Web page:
When we obtain a settlement or a judgment on behalf of one of our personal injury clients, we often get asked if those proceeds are taxable. Like most money we receive throughout our lives, amounts received at the conclusion of an Arkansas personal injury case may have tax implications.
Under federal law, plaintiffs who receive money damages arising out of either personal injury lawsuits or settlements do not have to pay taxes on damages compensating them for physical injuries. Specifically, 26 USC § 104 does not impose a tax on damages related to physical pain and suffering. The rules are entirely different, however, when it comes to economic damages and items unrelated to physical damages. While you should always consult with a tax professional with any questions about your specific situation, the following is a very general overview of how taxes apply to various personal injury damages
Awards and Damages for Medical Costs
Because medical damages are awarded to reimburse an injury victim for out-of-pocket expenses he or she has already incurred, they are typically not subject to tax.
Awards and Damages for Property Damage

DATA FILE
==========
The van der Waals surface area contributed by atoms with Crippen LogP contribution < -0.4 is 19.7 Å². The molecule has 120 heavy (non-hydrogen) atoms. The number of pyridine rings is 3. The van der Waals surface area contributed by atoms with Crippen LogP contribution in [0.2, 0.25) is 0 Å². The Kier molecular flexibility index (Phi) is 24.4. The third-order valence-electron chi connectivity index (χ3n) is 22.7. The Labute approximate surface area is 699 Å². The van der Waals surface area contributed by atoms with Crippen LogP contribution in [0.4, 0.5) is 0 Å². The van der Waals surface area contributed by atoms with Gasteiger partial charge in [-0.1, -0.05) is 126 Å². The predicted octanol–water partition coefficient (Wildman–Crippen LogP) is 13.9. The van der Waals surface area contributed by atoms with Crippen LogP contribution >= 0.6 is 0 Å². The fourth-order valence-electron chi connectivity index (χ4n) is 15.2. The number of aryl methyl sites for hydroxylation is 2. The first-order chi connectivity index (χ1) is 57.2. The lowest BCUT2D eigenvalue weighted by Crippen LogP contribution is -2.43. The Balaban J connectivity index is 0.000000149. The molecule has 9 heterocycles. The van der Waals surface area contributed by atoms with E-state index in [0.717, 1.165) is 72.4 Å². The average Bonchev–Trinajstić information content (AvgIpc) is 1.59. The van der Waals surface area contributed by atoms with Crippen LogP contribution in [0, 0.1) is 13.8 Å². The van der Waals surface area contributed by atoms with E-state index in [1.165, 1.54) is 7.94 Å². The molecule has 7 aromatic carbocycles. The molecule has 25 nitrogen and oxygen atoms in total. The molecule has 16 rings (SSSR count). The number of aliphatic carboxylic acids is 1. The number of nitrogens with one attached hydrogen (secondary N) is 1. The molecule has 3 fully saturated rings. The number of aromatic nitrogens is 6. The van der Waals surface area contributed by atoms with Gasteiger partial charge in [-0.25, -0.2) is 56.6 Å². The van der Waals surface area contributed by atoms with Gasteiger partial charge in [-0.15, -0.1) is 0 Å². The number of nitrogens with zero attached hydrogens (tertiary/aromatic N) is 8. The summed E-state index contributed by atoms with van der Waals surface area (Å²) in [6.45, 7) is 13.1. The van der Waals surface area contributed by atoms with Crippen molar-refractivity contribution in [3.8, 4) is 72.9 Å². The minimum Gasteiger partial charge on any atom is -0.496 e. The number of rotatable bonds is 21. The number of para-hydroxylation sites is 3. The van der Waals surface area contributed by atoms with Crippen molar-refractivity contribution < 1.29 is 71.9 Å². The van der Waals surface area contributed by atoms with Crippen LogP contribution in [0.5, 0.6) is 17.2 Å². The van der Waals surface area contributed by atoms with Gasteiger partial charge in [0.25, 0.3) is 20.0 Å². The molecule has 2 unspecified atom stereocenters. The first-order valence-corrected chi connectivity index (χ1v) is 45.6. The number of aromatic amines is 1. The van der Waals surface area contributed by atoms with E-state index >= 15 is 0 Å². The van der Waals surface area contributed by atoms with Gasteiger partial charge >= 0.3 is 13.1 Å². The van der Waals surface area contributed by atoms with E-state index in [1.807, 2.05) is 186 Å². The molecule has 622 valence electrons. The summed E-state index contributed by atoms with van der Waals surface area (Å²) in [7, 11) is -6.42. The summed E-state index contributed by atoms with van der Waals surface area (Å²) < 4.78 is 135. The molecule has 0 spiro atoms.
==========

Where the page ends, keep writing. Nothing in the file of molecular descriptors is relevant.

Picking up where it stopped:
Similar to medical costs, property damage awards reimburse a personal injury plaintiff for out-of-pocket costs to repair damaged property, such as a vehicle, home, or bicycle – with the majority of accident cases involving vehicles. Proving that tax rules can make sense on occasion, these items are not subject to tax as it would be unfair as a matter of for personal injury plaintiffs to be forced to pay personal income tax on reimbursed costs.
Compensation for Lost Wages
When you receive compensation for lost wages, that amount is subject to tax just as your wages would have been had you not lost them due to your injury. Because personal income is subject to federal tax, compensation for lost wages is also taxable.
Punitive damages are designed to deter defendants and others from engaging in similar negligent behavior in the future. They are supposed to punish and prevent. Like lost wages, punitive damages are also subject to tax.
As noted, you should always seek the advice of a tax professional when preparing your taxes. But if you need an Arkansas personal injury attorney who can help you obtain compensation for your losses, the personal injury attorneys at Kendall Law Firm, PLLC have more than 60 years of combined experience helping their clients obtain compensation for injuries caused by the carelessness of others. Call us today at (479) 464-9828 to discuss your case.
This website has been prepared by Kendall Law Firm, PLLC for informational purposes only and does not, and is not intended to, constitute legal advice. The information is not provided in the course of an attorney-client relationship and is not intended to substitute for legal advice from an attorney licensed in your jurisdiction.